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(512) 605-2955 Drug and Alcohol Detox Rehab Centers in Austin and Houston, TX

health savings accountIn 2017, an estimated 20.7 million people needed treatment for a substance use disorder but only 4 million people received treatment (about 19% of those who needed it).1 One of the most common reasons people don’t receive treatment is a lack of financial ability. Fortunately, several different options can relieve the burden of paying for drug rehab and help you pay for treatment if you need it. For some people, a health savings account (HSA) may be an excellent option.

What is an HSA?

An HSA (health savings account) is a type of personal savings account that is used to pay for qualified health care expenses for yourself, your spouse, and your eligible dependents.2 Any money you deposit into your HSA is owned by you (not your employer or your insurance company) and the funds you spend are federal income tax-free.

The IRS sets a limit on how much you may deposit into your HSA annually, but your employer can also contribute to your HSA, as long as both contributions do not exceed the annual limit. Unlike a flexible spending account, all of the unused funds that are leftover in your HSA at the and of the year may be rolled over into the next. Additionally, if you open an employer-sponsored HSA and you retire or quit, that money is still yours and you can take it with you.

Some common examples of HSA-qualified medical expenses include (but are not limited to):

If you use any of your HSA funds to pay for an expense that the IRS deems as an unqualified medical expense, you must report the amount as taxable income and you may also have to pay an additional tax penalty.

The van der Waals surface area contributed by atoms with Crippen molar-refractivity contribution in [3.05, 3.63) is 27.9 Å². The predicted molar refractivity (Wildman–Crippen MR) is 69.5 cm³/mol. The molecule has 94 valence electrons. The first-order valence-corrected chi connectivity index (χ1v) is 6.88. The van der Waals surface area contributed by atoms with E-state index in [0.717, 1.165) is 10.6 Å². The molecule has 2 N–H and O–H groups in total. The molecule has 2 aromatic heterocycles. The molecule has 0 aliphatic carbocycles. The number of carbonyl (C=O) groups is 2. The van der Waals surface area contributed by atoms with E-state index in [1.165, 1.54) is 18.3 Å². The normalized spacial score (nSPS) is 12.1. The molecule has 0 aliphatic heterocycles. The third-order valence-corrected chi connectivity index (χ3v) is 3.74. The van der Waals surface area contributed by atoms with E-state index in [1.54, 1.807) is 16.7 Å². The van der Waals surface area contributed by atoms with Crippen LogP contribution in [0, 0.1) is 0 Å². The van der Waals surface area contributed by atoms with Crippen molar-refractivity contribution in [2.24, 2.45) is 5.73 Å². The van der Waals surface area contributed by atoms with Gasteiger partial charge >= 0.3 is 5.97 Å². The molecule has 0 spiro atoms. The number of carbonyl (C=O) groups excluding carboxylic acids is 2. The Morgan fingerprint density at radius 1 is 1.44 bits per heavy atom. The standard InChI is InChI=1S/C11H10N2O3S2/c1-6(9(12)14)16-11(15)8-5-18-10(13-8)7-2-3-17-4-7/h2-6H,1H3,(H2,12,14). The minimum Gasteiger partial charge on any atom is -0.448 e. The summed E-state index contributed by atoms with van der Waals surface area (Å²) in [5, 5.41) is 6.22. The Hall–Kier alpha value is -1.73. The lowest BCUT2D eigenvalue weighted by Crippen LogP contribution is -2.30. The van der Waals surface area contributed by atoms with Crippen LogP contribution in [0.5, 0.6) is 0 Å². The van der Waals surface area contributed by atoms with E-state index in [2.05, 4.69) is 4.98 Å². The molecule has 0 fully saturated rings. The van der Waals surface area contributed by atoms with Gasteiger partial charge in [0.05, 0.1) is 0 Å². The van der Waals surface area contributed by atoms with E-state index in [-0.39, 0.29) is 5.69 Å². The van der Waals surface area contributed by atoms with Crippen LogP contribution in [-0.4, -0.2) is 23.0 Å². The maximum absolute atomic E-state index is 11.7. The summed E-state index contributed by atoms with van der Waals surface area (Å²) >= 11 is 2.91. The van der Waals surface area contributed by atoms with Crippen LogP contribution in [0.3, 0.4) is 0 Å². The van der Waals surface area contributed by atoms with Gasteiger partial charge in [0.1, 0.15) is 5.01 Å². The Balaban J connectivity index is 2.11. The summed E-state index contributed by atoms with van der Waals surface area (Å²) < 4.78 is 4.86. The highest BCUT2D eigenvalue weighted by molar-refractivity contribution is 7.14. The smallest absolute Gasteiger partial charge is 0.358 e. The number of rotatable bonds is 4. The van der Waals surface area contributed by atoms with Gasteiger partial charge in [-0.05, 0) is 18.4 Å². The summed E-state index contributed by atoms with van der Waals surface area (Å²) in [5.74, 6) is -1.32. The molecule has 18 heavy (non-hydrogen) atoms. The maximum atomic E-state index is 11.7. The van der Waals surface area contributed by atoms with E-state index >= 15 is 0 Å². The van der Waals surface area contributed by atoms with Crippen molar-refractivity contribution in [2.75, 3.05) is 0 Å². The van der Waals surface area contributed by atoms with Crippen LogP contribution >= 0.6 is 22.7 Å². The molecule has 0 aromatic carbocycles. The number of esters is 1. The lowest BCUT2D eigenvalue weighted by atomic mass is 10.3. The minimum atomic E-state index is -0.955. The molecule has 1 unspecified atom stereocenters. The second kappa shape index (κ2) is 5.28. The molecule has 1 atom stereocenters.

If you are interested in setting up an HSA, it’s important to note that there are certain eligibility requirements. To set up an HSA, you must:

  • Be under the age of 65
  • Carry a high-deductible health insurance plan and not be covered by any other health insurance plan
  • You or your spouse must not have a flexible spending account
  • Have a spouse who is also enrolled in a high-deductible health insurance plan (if he or she uses your insurance as secondary coverage)2

Also, if you also have dental insurance, vision insurance, disability, and long-term care insurance, you may still open a health savings account if you choose to.

Benefits of Having an HSA

A health savings account is an excellent way to pay for medical expenses and there are many benefits of having one. Here are some of the most prominent benefits of having an HSA:

  • HSA funds can be used to meet your deductible
  • You own and control the HSA and any money in it (even if it is employer-sponsored)
  • Any unused money in your HSA rolls over at the end of each year
  • You don’t pay taxes on the money you put into your HSA or the money you use to pay for eligible medical expenses
  • Some HSAs pay interest on the unused money in your account or invest it
  • HSA funds can be used for health insurance premiums when you’re between jobs
  • Your HSA funds can be used to pay for all parts of your drug rehab program, including specialized therapies and treatments like acupuncture or massages
  • Your family and friends may contribute funds to your HSA if they would like to help you pay for drug rehab (they must follow the guidelines set by the IRS)4

Does an HSA Cover Drug Rehab?

Yes, you can use your HSA to pay for drug rehab. Under the rules set by the IRS, if you have an HSA, you can use it to pay for the following aspects of an addiction treatment program:5

  • Drug and alcohol addiction treatment at a rehab center (including food and lodging expenses)
  • Fees and transportation costs to attend Alcoholics Anonymous (AA) meetings when it is recommended by a healthcare professional
  • Your transportation to and from a rehab center, as well as the transportation of a family member who visits you (some restrictions may apply, such as if there is a treatment option of equal value near you)
  • Necessary medical care for a drug overdose and/or prescription medications used during treatment